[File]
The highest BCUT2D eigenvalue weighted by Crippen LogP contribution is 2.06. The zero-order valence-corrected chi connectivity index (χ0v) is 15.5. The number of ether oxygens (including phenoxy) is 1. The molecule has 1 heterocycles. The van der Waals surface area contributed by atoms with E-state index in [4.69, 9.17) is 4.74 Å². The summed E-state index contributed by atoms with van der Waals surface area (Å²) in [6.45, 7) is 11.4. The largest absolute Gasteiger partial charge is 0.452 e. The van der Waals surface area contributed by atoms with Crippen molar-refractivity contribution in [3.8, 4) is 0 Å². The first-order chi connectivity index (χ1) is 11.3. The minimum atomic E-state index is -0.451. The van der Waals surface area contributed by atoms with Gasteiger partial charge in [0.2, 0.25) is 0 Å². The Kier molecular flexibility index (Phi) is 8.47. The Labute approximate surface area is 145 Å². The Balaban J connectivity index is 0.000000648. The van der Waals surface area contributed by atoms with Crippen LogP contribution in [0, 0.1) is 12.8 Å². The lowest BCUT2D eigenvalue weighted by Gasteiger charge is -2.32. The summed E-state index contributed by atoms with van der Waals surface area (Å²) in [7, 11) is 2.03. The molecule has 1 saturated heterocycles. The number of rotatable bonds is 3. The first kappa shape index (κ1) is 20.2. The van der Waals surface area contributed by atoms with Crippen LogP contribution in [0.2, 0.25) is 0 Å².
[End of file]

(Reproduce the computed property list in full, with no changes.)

The highest BCUT2D eigenvalue weighted by Crippen LogP contribution is 2.06. The zero-order valence-corrected chi connectivity index (χ0v) is 15.5. The number of ether oxygens (including phenoxy) is 1. The molecule has 1 heterocycles. The van der Waals surface area contributed by atoms with E-state index in [4.69, 9.17) is 4.74 Å². The summed E-state index contributed by atoms with van der Waals surface area (Å²) in [6.45, 7) is 11.4. The largest absolute Gasteiger partial charge is 0.452 e. The van der Waals surface area contributed by atoms with Crippen molar-refractivity contribution in [3.8, 4) is 0 Å². The first-order chi connectivity index (χ1) is 11.3. The minimum atomic E-state index is -0.451. The van der Waals surface area contributed by atoms with Gasteiger partial charge in [0.2, 0.25) is 0 Å². The Kier molecular flexibility index (Phi) is 8.47. The Labute approximate surface area is 145 Å². The Balaban J connectivity index is 0.000000648. The van der Waals surface area contributed by atoms with Crippen LogP contribution in [0, 0.1) is 12.8 Å². The lowest BCUT2D eigenvalue weighted by Gasteiger charge is -2.32. The summed E-state index contributed by atoms with van der Waals surface area (Å²) in [7, 11) is 2.03. The molecule has 1 saturated heterocycles. The number of rotatable bonds is 3. The first kappa shape index (κ1) is 20.2. The van der Waals surface area contributed by atoms with Crippen LogP contribution in [0.2, 0.25) is 0 Å².